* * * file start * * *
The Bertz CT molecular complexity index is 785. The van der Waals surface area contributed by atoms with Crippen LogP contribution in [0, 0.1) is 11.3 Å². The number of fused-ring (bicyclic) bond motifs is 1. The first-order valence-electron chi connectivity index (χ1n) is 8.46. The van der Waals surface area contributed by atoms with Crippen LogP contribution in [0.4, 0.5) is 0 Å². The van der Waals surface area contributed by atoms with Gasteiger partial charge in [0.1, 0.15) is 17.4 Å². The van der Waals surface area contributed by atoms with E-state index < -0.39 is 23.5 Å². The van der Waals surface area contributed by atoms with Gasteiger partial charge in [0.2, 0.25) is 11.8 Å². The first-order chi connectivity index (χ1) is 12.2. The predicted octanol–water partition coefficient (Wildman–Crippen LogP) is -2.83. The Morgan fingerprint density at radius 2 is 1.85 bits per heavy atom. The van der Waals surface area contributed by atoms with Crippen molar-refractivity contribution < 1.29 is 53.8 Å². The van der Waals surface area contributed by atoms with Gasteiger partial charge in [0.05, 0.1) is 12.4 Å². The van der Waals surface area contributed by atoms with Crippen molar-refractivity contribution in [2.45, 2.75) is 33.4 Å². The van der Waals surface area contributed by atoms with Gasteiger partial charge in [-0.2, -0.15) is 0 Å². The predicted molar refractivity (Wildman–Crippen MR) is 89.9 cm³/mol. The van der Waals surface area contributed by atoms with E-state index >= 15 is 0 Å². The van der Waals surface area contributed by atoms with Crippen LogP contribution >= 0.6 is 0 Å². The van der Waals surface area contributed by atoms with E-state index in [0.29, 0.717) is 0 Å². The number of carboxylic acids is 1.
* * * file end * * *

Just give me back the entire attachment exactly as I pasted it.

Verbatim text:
The Bertz CT molecular complexity index is 785. The van der Waals surface area contributed by atoms with Crippen LogP contribution in [0, 0.1) is 11.3 Å². The number of fused-ring (bicyclic) bond motifs is 1. The first-order valence-electron chi connectivity index (χ1n) is 8.46. The van der Waals surface area contributed by atoms with Crippen LogP contribution in [0.4, 0.5) is 0 Å². The van der Waals surface area contributed by atoms with Gasteiger partial charge in [0.1, 0.15) is 17.4 Å². The van der Waals surface area contributed by atoms with E-state index < -0.39 is 23.5 Å². The van der Waals surface area contributed by atoms with Gasteiger partial charge in [0.2, 0.25) is 11.8 Å². The first-order chi connectivity index (χ1) is 12.2. The predicted octanol–water partition coefficient (Wildman–Crippen LogP) is -2.83. The Morgan fingerprint density at radius 2 is 1.85 bits per heavy atom. The van der Waals surface area contributed by atoms with Crippen molar-refractivity contribution < 1.29 is 53.8 Å². The van der Waals surface area contributed by atoms with Gasteiger partial charge in [0.05, 0.1) is 12.4 Å². The van der Waals surface area contributed by atoms with Crippen molar-refractivity contribution in [2.45, 2.75) is 33.4 Å². The van der Waals surface area contributed by atoms with Gasteiger partial charge in [-0.2, -0.15) is 0 Å². The predicted molar refractivity (Wildman–Crippen MR) is 89.9 cm³/mol. The van der Waals surface area contributed by atoms with E-state index >= 15 is 0 Å². The van der Waals surface area contributed by atoms with Crippen LogP contribution >= 0.6 is 0 Å². The van der Waals surface area contributed by atoms with E-state index in [0.29, 0.717) is 0 Å². The number of carboxylic acids is 1.